And I have a sneaking suspicion that this might be case today – with the fantastic weather of the past week or so set to last for a few days more, most arable farmers will be far too busy on their tractors and drillers to have time to read the paper.
Likewise, with much of the other half of the farming sector up to its elbows in the squishier parts of ewes as lambing takes centre stage, they too probably have more immediate things on their minds.
It’s certainly good that the industry has had at least some co-operation from the weather as there’s a fair old feeling out there that pretty much everything else is conspiring to keep us constantly on our toes, with an endless stream of surprises and economic challenges queuing up to make sure life remains interesting.
Busy with drilling, calving and the build up to lambing ourselves it’s actually quite a relief to be able to get out there and lose yourself in the physical aspects of the job, joining the push to get as much as possible done while the weather holds.
Inevitably, though, even if you can convince yourself that you’re too busy to open those bills piling up on the office desk or in the e-mail in-box, the precarious nature of things still impinges on the consciousness at some stage.
This can happen when you’re filling up the tractor with fuel- and you suddenly realise with some trepidation that each of the several hundred litres of fuel clicking over on the meter will cost well over a quid to replace.
Similarly twigging to the fact that every 600kg bag of fertiliser loaded into the ferti-spreader is, however much you actually paid for it, is likely to have a replacement value of around £600.
It’s true that there might be prospect of a higher rate of return at the end of the season for this not inconsiderable investment - as the possibility of world shortages are currently seeing grain prices riding high at the moment.
As even media outlets which would never normally dream of reporting on the farming scene – other than to portray the industry as intent on destroying the environment – have realised that the war in Ukraine will have serious knock on consequences for global wheat production, not only by halting movement from Black Sea ports at a time when stocks are already low, but also in world-wide production as both Russia and their partners in crime, Belarus, play a significant role in supplying or facilitating world fertiliser production.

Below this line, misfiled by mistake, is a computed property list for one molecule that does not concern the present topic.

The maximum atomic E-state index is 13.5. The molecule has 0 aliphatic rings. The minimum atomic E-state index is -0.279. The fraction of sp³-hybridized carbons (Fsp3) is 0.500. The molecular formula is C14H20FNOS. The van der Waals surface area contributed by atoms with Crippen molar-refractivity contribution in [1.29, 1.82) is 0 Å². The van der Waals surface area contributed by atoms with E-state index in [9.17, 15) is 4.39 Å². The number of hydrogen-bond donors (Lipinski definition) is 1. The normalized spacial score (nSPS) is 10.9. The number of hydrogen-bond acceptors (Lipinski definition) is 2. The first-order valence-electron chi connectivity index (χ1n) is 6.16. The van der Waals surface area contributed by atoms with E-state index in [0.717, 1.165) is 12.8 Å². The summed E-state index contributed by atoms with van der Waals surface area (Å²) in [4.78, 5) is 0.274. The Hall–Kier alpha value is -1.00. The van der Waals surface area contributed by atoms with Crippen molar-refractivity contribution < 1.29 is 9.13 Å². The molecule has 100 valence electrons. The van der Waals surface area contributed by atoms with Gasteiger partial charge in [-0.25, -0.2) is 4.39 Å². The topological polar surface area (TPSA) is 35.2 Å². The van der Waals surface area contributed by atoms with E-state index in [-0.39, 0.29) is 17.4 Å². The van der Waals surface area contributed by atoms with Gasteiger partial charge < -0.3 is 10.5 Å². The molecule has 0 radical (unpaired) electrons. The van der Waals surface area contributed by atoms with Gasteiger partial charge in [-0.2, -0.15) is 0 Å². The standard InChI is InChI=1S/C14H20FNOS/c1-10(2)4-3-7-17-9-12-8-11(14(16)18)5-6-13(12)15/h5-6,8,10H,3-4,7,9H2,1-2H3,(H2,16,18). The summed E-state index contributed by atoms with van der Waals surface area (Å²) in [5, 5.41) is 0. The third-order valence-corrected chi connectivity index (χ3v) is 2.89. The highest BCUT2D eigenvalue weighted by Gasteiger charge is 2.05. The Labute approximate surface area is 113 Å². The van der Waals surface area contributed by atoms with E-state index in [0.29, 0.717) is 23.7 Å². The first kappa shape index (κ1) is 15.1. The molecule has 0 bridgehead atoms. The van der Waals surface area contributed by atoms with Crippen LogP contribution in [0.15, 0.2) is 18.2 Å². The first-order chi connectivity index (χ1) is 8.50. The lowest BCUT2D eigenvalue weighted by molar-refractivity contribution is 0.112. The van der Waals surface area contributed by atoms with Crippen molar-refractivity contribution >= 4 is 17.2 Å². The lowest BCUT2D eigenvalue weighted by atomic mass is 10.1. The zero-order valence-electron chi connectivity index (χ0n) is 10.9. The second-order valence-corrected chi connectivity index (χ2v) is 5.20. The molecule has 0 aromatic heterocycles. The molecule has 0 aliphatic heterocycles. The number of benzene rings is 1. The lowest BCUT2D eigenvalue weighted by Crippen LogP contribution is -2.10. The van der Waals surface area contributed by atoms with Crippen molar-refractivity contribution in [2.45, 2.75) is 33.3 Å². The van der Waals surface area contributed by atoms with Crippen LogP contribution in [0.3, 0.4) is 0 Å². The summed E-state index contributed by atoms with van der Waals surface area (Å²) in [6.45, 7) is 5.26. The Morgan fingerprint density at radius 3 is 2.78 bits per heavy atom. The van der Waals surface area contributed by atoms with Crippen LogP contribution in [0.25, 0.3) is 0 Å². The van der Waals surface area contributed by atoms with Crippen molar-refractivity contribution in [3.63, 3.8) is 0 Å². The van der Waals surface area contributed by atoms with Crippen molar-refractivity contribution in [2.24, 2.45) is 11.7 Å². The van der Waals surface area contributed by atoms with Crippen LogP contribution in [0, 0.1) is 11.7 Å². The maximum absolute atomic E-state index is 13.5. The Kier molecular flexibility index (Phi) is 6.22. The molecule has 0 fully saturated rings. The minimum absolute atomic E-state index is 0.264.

So there has been a realisation that it might not be quite so easy for the bakers to give us our daily bread.
But while a speaker from the Bank of England recently raised the prospect of the £3 loaf as a the sort of spectre which would haunt our politicians, the real damage is already being felt in developing countries where the current increases in the price of wheat is making it difficult to source – and already leading to shortages on shop shelves. The last time there was a similar spike in prices resulted in political unrest and the so-called Arab Spring - which saw major upheaval in the Middle East.
It’s an uncomfortable fact in the farming world, though, that the vicissitudes of global trade mean we only see any major rise in prices as a result of problems and hardships in other parts of the world, where war, drought, flood or other disasters dent the usually plentiful supply of what we produce.
So it was a bit galling to see a big piece in the Financial Times the other day, questioning whether speculators should be investing or hedging in the agricultural commodity market.
It could be argued that such outside interest in these highly specific markets can push up prices in the short term – and by so doing encourage a huge increases in production which, in consequence, will help reduce any shortfall in world stocks.
But in any huge swings in commodity markets there are always winners and losers – and we all know that in most cases it’s the actual producers who are left to carry the can when the market collapses again a few years down the line.
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